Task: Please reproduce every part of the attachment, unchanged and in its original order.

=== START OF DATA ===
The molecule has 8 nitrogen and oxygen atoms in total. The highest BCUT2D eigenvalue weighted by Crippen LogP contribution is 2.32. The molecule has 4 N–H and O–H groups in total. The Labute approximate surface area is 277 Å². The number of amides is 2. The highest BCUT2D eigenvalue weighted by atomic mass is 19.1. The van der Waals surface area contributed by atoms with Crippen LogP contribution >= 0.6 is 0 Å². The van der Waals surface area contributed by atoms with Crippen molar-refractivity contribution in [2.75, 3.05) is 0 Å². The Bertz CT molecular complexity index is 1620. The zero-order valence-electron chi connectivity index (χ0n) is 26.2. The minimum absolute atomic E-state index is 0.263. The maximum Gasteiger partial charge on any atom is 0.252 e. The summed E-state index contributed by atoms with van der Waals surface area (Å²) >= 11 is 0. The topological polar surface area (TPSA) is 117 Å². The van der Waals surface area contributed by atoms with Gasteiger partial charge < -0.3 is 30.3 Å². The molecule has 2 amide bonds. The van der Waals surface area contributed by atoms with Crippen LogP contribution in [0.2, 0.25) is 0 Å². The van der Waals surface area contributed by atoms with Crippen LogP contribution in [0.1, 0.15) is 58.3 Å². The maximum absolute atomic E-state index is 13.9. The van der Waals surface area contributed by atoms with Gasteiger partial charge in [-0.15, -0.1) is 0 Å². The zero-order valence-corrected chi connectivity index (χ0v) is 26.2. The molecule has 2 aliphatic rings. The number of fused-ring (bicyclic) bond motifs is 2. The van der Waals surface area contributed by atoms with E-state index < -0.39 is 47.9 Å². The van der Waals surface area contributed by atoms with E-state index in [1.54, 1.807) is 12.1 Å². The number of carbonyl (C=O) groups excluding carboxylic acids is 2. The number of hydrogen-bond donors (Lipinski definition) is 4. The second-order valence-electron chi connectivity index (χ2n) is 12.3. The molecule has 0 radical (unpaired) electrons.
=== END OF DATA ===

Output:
The molecule has 8 nitrogen and oxygen atoms in total. The highest BCUT2D eigenvalue weighted by Crippen LogP contribution is 2.32. The molecule has 4 N–H and O–H groups in total. The Labute approximate surface area is 277 Å². The number of amides is 2. The highest BCUT2D eigenvalue weighted by atomic mass is 19.1. The van der Waals surface area contributed by atoms with Crippen LogP contribution >= 0.6 is 0 Å². The van der Waals surface area contributed by atoms with Crippen molar-refractivity contribution in [2.75, 3.05) is 0 Å². The Bertz CT molecular complexity index is 1620. The zero-order valence-electron chi connectivity index (χ0n) is 26.2. The minimum absolute atomic E-state index is 0.263. The maximum Gasteiger partial charge on any atom is 0.252 e. The summed E-state index contributed by atoms with van der Waals surface area (Å²) >= 11 is 0. The topological polar surface area (TPSA) is 117 Å². The van der Waals surface area contributed by atoms with Gasteiger partial charge < -0.3 is 30.3 Å². The molecule has 2 amide bonds. The van der Waals surface area contributed by atoms with Crippen LogP contribution in [0.2, 0.25) is 0 Å². The van der Waals surface area contributed by atoms with Crippen LogP contribution in [0.1, 0.15) is 58.3 Å². The maximum absolute atomic E-state index is 13.9. The van der Waals surface area contributed by atoms with Gasteiger partial charge in [-0.15, -0.1) is 0 Å². The zero-order valence-corrected chi connectivity index (χ0v) is 26.2. The molecule has 2 aliphatic rings. The number of fused-ring (bicyclic) bond motifs is 2. The van der Waals surface area contributed by atoms with E-state index < -0.39 is 47.9 Å². The van der Waals surface area contributed by atoms with E-state index in [1.54, 1.807) is 12.1 Å². The number of carbonyl (C=O) groups excluding carboxylic acids is 2. The number of hydrogen-bond donors (Lipinski definition) is 4. The second-order valence-electron chi connectivity index (χ2n) is 12.3. The molecule has 0 radical (unpaired) electrons.